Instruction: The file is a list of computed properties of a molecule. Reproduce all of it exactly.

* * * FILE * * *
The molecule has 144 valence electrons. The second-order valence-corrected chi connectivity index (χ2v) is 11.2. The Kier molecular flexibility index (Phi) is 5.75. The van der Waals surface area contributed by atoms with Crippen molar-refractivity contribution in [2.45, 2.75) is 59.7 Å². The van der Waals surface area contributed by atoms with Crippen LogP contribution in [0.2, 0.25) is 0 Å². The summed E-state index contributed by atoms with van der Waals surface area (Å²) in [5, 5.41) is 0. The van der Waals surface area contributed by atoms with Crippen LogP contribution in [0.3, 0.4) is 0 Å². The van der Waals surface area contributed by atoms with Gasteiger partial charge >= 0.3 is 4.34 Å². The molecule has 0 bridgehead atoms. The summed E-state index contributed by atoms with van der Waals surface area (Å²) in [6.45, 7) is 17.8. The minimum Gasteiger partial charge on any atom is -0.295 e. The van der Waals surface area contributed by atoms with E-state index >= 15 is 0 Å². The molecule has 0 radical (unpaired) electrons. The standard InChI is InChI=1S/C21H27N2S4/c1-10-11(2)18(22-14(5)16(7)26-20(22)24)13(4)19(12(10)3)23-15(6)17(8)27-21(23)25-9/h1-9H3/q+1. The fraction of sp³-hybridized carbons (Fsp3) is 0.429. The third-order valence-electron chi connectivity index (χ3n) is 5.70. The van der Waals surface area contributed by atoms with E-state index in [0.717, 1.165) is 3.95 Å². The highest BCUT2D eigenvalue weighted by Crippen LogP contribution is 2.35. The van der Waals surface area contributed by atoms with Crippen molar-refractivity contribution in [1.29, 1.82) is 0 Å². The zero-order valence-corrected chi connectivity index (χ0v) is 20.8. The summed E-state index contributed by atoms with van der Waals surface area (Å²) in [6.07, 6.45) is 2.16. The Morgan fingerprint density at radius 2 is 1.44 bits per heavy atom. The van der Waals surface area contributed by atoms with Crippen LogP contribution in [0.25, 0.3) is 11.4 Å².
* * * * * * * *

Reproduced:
The molecule has 144 valence electrons. The second-order valence-corrected chi connectivity index (χ2v) is 11.2. The Kier molecular flexibility index (Phi) is 5.75. The van der Waals surface area contributed by atoms with Crippen molar-refractivity contribution in [2.45, 2.75) is 59.7 Å². The van der Waals surface area contributed by atoms with Crippen LogP contribution in [0.2, 0.25) is 0 Å². The summed E-state index contributed by atoms with van der Waals surface area (Å²) in [5, 5.41) is 0. The van der Waals surface area contributed by atoms with Crippen LogP contribution in [0.3, 0.4) is 0 Å². The van der Waals surface area contributed by atoms with Gasteiger partial charge >= 0.3 is 4.34 Å². The molecule has 0 bridgehead atoms. The summed E-state index contributed by atoms with van der Waals surface area (Å²) in [6.45, 7) is 17.8. The minimum Gasteiger partial charge on any atom is -0.295 e. The van der Waals surface area contributed by atoms with E-state index >= 15 is 0 Å². The molecule has 0 radical (unpaired) electrons. The standard InChI is InChI=1S/C21H27N2S4/c1-10-11(2)18(22-14(5)16(7)26-20(22)24)13(4)19(12(10)3)23-15(6)17(8)27-21(23)25-9/h1-9H3/q+1. The fraction of sp³-hybridized carbons (Fsp3) is 0.429. The third-order valence-electron chi connectivity index (χ3n) is 5.70. The van der Waals surface area contributed by atoms with E-state index in [0.717, 1.165) is 3.95 Å². The highest BCUT2D eigenvalue weighted by Crippen LogP contribution is 2.35. The van der Waals surface area contributed by atoms with Crippen molar-refractivity contribution in [1.29, 1.82) is 0 Å². The zero-order valence-corrected chi connectivity index (χ0v) is 20.8. The summed E-state index contributed by atoms with van der Waals surface area (Å²) in [6.07, 6.45) is 2.16. The Morgan fingerprint density at radius 2 is 1.44 bits per heavy atom. The van der Waals surface area contributed by atoms with Crippen LogP contribution in [0.25, 0.3) is 11.4 Å².